How to use computational fluid dynamics (CFD) to analyze the function of machine room ventilation?

Computational fluid dynamics (CFD) is an efficient tool to estimate flow fields and their interaction with heat and humidity sources. What to take into the consideration when modeling complete machine room ventilation system?

Computational fluid dynamics (CFD) can be efficiently to be used to analyze the function of the machine room ventilation. With the calculation model can be estimated for example:

  1. How supply and exhaust air system modifications will effect on air movement inside the machine room?
  2. How temperature or humidity distribution will be changed due to the air system modifications or changes in process devices (heat and vapor loads)?
  3. How air system modifications should be done to get biggest benefit from the investment?

Model can include information about all air properties

In many cases the single phase fluid flow model can give enough good answers to evaluate the room ventilation function. However, often the minimum demand for the model is to use so-called non-isothermal model where temperature and its effect on the flow conditions is taken into the consideration. At the same time the temperature distribution for the entire air volume is produced.

Below is shown an example for the temperature distribution in the production facilities at height of 1.5 m. In this model heat loads and losses inside the machine room are included and fluid pattern with temperature distribution has been solved.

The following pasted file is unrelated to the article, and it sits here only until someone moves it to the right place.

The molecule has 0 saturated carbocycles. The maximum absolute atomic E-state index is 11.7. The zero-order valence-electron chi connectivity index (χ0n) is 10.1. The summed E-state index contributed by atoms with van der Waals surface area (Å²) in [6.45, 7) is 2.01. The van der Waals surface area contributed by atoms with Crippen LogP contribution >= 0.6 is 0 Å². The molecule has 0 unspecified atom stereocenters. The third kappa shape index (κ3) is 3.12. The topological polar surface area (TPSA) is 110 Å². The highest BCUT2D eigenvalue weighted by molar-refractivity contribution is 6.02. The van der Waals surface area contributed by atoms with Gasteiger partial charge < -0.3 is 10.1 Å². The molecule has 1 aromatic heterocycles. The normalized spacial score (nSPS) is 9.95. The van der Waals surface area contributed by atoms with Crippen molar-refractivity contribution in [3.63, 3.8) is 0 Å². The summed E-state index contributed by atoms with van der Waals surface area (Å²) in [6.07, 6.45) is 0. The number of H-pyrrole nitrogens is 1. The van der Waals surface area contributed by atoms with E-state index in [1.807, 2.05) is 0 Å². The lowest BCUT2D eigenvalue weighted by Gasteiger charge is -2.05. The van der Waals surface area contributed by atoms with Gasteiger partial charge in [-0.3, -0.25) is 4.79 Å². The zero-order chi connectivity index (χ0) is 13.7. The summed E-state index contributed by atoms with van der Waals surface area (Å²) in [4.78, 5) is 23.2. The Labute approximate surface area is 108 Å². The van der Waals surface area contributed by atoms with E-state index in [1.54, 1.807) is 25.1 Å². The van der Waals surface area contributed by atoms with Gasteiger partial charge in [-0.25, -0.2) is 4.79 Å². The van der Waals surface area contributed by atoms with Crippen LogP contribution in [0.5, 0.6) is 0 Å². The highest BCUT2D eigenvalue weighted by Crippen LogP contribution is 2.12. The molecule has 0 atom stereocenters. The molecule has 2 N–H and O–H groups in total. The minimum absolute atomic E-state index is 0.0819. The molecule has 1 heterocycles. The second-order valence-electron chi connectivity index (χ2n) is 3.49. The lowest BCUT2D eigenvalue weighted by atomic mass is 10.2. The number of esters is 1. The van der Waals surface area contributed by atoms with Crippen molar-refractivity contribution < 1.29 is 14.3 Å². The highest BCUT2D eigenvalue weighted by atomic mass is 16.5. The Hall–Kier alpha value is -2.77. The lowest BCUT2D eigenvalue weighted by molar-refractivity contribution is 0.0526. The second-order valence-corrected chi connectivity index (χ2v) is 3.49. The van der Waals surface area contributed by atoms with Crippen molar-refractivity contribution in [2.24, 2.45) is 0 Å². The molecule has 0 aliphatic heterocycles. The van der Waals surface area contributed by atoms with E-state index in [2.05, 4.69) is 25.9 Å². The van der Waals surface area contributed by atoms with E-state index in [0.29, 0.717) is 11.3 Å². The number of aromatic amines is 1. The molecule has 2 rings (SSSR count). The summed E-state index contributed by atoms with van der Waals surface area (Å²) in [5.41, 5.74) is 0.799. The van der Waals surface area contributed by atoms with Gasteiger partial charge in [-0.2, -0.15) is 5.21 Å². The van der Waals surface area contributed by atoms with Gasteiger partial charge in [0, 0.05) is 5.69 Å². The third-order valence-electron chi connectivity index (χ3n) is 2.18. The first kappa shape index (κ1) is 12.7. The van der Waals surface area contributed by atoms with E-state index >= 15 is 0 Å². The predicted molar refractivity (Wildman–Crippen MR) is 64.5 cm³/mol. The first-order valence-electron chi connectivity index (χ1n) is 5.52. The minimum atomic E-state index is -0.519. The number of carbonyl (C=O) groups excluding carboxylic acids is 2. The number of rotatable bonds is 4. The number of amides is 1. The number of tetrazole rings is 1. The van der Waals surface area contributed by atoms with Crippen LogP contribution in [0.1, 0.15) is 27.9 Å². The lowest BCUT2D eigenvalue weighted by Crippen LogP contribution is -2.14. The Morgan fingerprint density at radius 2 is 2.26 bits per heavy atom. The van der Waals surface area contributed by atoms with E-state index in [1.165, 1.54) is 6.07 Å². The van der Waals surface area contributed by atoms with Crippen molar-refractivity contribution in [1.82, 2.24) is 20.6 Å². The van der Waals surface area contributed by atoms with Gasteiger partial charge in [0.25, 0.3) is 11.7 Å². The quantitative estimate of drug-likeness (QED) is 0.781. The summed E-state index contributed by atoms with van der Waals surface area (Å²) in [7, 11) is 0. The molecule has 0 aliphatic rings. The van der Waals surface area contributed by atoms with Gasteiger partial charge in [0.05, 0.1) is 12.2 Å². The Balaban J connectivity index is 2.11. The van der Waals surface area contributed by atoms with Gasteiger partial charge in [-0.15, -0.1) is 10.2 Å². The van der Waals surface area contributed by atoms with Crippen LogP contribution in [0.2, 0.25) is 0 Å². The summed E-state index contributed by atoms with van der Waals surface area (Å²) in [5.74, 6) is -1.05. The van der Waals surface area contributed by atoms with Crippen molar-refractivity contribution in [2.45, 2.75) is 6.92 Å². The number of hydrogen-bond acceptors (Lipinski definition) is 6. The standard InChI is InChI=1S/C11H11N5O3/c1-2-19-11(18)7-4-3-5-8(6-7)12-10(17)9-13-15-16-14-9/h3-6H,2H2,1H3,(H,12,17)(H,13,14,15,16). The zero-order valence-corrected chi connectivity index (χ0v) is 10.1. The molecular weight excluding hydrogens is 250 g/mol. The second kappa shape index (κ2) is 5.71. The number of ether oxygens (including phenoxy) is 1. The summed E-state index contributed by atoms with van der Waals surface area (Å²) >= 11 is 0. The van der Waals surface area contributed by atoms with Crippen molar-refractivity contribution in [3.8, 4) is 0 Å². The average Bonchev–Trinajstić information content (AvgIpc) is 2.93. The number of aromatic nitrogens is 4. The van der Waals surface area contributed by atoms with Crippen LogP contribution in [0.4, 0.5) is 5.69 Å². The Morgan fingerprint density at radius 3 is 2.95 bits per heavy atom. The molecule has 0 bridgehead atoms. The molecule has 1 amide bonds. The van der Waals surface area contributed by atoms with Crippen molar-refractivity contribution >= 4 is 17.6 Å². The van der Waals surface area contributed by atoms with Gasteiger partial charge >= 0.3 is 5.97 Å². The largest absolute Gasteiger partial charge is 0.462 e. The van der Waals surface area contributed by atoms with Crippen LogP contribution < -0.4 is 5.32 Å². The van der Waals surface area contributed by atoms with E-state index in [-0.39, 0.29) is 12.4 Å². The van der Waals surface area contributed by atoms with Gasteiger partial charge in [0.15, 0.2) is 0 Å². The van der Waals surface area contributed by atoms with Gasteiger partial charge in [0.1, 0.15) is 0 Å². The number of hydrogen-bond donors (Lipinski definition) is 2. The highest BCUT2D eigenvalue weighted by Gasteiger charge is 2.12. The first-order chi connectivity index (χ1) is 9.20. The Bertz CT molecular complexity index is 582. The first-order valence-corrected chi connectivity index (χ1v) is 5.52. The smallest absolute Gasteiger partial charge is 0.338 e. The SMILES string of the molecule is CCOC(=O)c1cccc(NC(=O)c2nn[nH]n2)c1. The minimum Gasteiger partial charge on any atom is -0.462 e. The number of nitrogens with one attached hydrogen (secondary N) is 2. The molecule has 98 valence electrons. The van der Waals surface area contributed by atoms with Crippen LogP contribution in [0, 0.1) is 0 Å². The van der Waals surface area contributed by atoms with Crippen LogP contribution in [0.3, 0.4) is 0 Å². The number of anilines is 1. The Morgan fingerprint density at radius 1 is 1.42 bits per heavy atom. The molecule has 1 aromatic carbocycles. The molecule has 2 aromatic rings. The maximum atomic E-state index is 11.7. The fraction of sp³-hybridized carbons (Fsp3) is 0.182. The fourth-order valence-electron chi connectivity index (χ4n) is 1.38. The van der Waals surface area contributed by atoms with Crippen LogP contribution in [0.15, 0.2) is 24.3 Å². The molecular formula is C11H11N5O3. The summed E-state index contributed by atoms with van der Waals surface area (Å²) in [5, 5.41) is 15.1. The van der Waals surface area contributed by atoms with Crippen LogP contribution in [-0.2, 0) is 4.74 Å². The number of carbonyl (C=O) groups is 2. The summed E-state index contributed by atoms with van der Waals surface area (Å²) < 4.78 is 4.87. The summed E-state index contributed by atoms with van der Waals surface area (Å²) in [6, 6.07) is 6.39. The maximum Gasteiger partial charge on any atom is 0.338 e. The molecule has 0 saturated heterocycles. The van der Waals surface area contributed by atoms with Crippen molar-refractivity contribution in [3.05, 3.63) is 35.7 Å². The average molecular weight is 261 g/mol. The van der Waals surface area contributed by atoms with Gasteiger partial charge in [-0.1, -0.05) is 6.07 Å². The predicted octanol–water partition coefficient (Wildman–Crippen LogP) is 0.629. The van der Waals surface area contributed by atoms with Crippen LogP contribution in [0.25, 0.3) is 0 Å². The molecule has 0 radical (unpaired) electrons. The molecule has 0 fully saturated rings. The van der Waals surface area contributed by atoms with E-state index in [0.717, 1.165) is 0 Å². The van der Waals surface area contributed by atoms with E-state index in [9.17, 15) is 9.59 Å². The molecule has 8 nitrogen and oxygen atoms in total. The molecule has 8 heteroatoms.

Improved design through CFD analysis

CFD can be used to estimate the effect of the changes in the air system. For example the effect of the new supply air unit can be analyzed by putting it into the model and making what-if-analysis by changing the inflow rate and supply air temperature. Below is shown an example where supply air flow is blown into the room both from the roof and the wall. Animation shows clearly the interaction between these two sources.

Tailor made models need good preparations

Model preparation, setting proper boundary conditions and creation of successful calculation strategy can be more time consuming tasks than estimated at the beginning. By setting sharp targets and by listing the questions where the answers are wanted, will give a good guidance for the model preparation.

The best results are achieved when the model designer and the process owner are in the tight co-operation through the whole modeling process. Without good preparations the modeling process can become an iterative process which takes lot of working and CPU-time and will give several useless calculation results.

Kalle Riihimäki

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